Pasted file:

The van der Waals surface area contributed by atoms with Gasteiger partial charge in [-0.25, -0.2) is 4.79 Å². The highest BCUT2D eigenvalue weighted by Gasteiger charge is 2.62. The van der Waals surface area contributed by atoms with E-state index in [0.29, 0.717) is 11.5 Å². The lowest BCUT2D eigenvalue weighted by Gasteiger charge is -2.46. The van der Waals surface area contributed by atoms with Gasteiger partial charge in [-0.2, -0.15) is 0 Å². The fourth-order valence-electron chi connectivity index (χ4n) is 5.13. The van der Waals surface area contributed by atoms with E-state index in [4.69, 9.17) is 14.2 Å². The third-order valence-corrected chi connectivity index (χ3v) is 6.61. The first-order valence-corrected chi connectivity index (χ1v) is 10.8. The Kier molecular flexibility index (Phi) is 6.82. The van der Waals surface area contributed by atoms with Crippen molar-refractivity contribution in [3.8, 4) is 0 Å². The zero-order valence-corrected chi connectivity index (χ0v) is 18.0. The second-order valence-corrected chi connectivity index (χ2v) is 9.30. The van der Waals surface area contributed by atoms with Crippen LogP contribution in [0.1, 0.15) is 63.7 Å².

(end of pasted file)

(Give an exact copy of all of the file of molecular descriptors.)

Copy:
The van der Waals surface area contributed by atoms with Gasteiger partial charge in [-0.25, -0.2) is 4.79 Å². The highest BCUT2D eigenvalue weighted by Gasteiger charge is 2.62. The van der Waals surface area contributed by atoms with E-state index in [0.29, 0.717) is 11.5 Å². The lowest BCUT2D eigenvalue weighted by Gasteiger charge is -2.46. The van der Waals surface area contributed by atoms with Gasteiger partial charge in [-0.2, -0.15) is 0 Å². The fourth-order valence-electron chi connectivity index (χ4n) is 5.13. The van der Waals surface area contributed by atoms with E-state index in [4.69, 9.17) is 14.2 Å². The third-order valence-corrected chi connectivity index (χ3v) is 6.61. The first-order valence-corrected chi connectivity index (χ1v) is 10.8. The Kier molecular flexibility index (Phi) is 6.82. The van der Waals surface area contributed by atoms with Crippen molar-refractivity contribution in [3.8, 4) is 0 Å². The zero-order valence-corrected chi connectivity index (χ0v) is 18.0. The second-order valence-corrected chi connectivity index (χ2v) is 9.30. The van der Waals surface area contributed by atoms with Crippen LogP contribution in [0.1, 0.15) is 63.7 Å².